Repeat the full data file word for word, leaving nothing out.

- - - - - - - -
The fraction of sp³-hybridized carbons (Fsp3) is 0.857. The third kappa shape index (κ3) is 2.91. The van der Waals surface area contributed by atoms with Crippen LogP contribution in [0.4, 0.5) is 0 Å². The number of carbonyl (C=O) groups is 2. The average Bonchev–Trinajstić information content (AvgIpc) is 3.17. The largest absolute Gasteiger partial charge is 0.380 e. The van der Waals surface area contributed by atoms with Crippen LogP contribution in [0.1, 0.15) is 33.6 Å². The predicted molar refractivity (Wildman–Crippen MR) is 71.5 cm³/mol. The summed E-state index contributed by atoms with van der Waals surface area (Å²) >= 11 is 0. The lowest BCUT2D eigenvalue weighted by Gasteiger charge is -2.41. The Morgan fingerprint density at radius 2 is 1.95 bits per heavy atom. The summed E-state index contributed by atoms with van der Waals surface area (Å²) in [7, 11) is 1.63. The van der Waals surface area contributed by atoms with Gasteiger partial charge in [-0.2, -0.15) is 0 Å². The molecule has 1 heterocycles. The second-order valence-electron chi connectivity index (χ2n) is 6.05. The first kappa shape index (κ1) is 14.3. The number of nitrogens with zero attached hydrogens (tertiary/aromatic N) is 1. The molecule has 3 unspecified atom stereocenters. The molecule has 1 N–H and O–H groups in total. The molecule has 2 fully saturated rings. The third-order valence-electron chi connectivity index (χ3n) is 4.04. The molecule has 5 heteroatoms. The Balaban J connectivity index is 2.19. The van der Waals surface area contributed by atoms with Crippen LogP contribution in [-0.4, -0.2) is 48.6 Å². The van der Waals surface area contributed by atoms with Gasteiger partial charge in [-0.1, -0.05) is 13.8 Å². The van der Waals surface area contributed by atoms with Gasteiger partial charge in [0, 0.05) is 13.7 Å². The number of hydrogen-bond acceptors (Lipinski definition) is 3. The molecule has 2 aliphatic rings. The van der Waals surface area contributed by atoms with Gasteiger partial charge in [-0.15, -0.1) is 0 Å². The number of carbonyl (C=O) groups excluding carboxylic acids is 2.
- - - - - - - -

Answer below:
The fraction of sp³-hybridized carbons (Fsp3) is 0.857. The third kappa shape index (κ3) is 2.91. The van der Waals surface area contributed by atoms with Crippen LogP contribution in [0.4, 0.5) is 0 Å². The number of carbonyl (C=O) groups is 2. The average Bonchev–Trinajstić information content (AvgIpc) is 3.17. The largest absolute Gasteiger partial charge is 0.380 e. The van der Waals surface area contributed by atoms with Crippen LogP contribution in [0.1, 0.15) is 33.6 Å². The predicted molar refractivity (Wildman–Crippen MR) is 71.5 cm³/mol. The summed E-state index contributed by atoms with van der Waals surface area (Å²) >= 11 is 0. The lowest BCUT2D eigenvalue weighted by Gasteiger charge is -2.41. The Morgan fingerprint density at radius 2 is 1.95 bits per heavy atom. The summed E-state index contributed by atoms with van der Waals surface area (Å²) in [7, 11) is 1.63. The van der Waals surface area contributed by atoms with Gasteiger partial charge in [-0.2, -0.15) is 0 Å². The molecule has 1 heterocycles. The second-order valence-electron chi connectivity index (χ2n) is 6.05. The first kappa shape index (κ1) is 14.3. The number of nitrogens with zero attached hydrogens (tertiary/aromatic N) is 1. The molecule has 3 unspecified atom stereocenters. The molecule has 1 N–H and O–H groups in total. The molecule has 2 fully saturated rings. The third-order valence-electron chi connectivity index (χ3n) is 4.04. The molecule has 5 heteroatoms. The Balaban J connectivity index is 2.19. The van der Waals surface area contributed by atoms with Crippen LogP contribution in [-0.4, -0.2) is 48.6 Å². The van der Waals surface area contributed by atoms with Gasteiger partial charge in [-0.1, -0.05) is 13.8 Å². The van der Waals surface area contributed by atoms with Gasteiger partial charge in [0, 0.05) is 13.7 Å². The number of hydrogen-bond acceptors (Lipinski definition) is 3. The molecule has 2 aliphatic rings. The van der Waals surface area contributed by atoms with Gasteiger partial charge in [-0.15, -0.1) is 0 Å². The number of carbonyl (C=O) groups excluding carboxylic acids is 2.